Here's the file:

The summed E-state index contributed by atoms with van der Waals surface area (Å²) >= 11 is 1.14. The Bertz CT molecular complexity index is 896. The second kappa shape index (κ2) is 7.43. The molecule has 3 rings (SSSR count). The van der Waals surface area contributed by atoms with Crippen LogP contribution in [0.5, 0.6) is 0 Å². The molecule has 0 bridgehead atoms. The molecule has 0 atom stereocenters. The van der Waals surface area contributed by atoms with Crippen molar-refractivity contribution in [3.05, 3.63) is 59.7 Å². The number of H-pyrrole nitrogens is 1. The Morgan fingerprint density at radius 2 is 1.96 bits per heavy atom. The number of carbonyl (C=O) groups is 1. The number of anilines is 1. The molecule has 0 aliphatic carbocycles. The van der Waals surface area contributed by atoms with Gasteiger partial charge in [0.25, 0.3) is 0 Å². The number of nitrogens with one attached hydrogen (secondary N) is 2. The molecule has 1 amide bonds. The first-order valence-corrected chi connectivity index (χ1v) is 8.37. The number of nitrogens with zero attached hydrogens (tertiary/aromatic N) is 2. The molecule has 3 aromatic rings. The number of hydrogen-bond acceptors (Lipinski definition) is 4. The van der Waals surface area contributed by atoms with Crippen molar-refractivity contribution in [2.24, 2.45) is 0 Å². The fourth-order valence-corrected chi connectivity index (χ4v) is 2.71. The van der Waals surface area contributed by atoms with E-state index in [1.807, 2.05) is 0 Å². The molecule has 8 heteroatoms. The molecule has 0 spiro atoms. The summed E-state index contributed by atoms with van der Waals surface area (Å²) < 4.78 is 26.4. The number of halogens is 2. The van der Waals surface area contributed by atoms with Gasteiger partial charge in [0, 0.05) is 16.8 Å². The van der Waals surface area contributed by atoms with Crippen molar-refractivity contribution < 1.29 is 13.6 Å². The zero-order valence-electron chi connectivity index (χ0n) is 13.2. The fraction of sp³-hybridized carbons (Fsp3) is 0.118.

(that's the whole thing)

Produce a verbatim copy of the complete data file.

The summed E-state index contributed by atoms with van der Waals surface area (Å²) >= 11 is 1.14. The Bertz CT molecular complexity index is 896. The second kappa shape index (κ2) is 7.43. The molecule has 3 rings (SSSR count). The van der Waals surface area contributed by atoms with Crippen LogP contribution in [0.5, 0.6) is 0 Å². The molecule has 0 bridgehead atoms. The molecule has 0 atom stereocenters. The van der Waals surface area contributed by atoms with Crippen molar-refractivity contribution in [3.05, 3.63) is 59.7 Å². The number of H-pyrrole nitrogens is 1. The Morgan fingerprint density at radius 2 is 1.96 bits per heavy atom. The number of carbonyl (C=O) groups is 1. The number of anilines is 1. The molecule has 0 aliphatic carbocycles. The van der Waals surface area contributed by atoms with Gasteiger partial charge in [0.25, 0.3) is 0 Å². The number of nitrogens with one attached hydrogen (secondary N) is 2. The molecule has 1 amide bonds. The first-order valence-corrected chi connectivity index (χ1v) is 8.37. The number of nitrogens with zero attached hydrogens (tertiary/aromatic N) is 2. The molecule has 3 aromatic rings. The number of hydrogen-bond acceptors (Lipinski definition) is 4. The van der Waals surface area contributed by atoms with Crippen molar-refractivity contribution in [2.24, 2.45) is 0 Å². The fourth-order valence-corrected chi connectivity index (χ4v) is 2.71. The van der Waals surface area contributed by atoms with E-state index in [1.807, 2.05) is 0 Å². The molecule has 8 heteroatoms. The molecule has 0 spiro atoms. The summed E-state index contributed by atoms with van der Waals surface area (Å²) < 4.78 is 26.4. The number of halogens is 2. The van der Waals surface area contributed by atoms with Gasteiger partial charge in [0, 0.05) is 16.8 Å². The van der Waals surface area contributed by atoms with Crippen molar-refractivity contribution < 1.29 is 13.6 Å². The zero-order valence-electron chi connectivity index (χ0n) is 13.2. The fraction of sp³-hybridized carbons (Fsp3) is 0.118.